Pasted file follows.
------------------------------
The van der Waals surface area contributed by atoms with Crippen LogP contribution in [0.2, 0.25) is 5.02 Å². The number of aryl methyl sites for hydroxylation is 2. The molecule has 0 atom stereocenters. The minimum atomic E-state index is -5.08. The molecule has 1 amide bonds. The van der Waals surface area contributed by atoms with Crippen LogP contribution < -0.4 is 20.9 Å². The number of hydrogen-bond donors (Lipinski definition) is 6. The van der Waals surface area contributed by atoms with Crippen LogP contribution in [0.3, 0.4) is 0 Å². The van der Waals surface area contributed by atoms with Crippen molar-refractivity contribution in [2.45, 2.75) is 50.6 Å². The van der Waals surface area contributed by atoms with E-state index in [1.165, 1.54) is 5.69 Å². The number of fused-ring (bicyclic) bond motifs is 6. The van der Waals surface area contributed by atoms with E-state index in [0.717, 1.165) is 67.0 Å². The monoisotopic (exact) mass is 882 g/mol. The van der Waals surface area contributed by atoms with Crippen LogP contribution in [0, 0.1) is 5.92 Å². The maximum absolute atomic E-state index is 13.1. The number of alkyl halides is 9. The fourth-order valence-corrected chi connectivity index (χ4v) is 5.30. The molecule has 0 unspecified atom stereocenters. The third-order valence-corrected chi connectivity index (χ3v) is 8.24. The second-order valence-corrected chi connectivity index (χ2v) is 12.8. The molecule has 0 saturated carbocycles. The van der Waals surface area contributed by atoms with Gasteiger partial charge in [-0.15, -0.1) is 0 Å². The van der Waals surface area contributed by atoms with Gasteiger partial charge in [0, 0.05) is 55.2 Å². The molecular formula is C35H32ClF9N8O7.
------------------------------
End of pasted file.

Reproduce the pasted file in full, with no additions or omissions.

The van der Waals surface area contributed by atoms with Crippen LogP contribution in [0.2, 0.25) is 5.02 Å². The number of aryl methyl sites for hydroxylation is 2. The molecule has 0 atom stereocenters. The minimum atomic E-state index is -5.08. The molecule has 1 amide bonds. The van der Waals surface area contributed by atoms with Crippen LogP contribution < -0.4 is 20.9 Å². The number of hydrogen-bond donors (Lipinski definition) is 6. The van der Waals surface area contributed by atoms with Crippen LogP contribution in [0.3, 0.4) is 0 Å². The van der Waals surface area contributed by atoms with Crippen molar-refractivity contribution in [2.45, 2.75) is 50.6 Å². The van der Waals surface area contributed by atoms with E-state index in [1.165, 1.54) is 5.69 Å². The number of fused-ring (bicyclic) bond motifs is 6. The van der Waals surface area contributed by atoms with E-state index in [0.717, 1.165) is 67.0 Å². The monoisotopic (exact) mass is 882 g/mol. The van der Waals surface area contributed by atoms with Crippen LogP contribution in [0, 0.1) is 5.92 Å². The maximum absolute atomic E-state index is 13.1. The number of alkyl halides is 9. The fourth-order valence-corrected chi connectivity index (χ4v) is 5.30. The molecule has 0 unspecified atom stereocenters. The third-order valence-corrected chi connectivity index (χ3v) is 8.24. The second-order valence-corrected chi connectivity index (χ2v) is 12.8. The molecule has 0 saturated carbocycles. The van der Waals surface area contributed by atoms with Gasteiger partial charge in [-0.15, -0.1) is 0 Å². The van der Waals surface area contributed by atoms with Gasteiger partial charge in [0, 0.05) is 55.2 Å². The molecular formula is C35H32ClF9N8O7.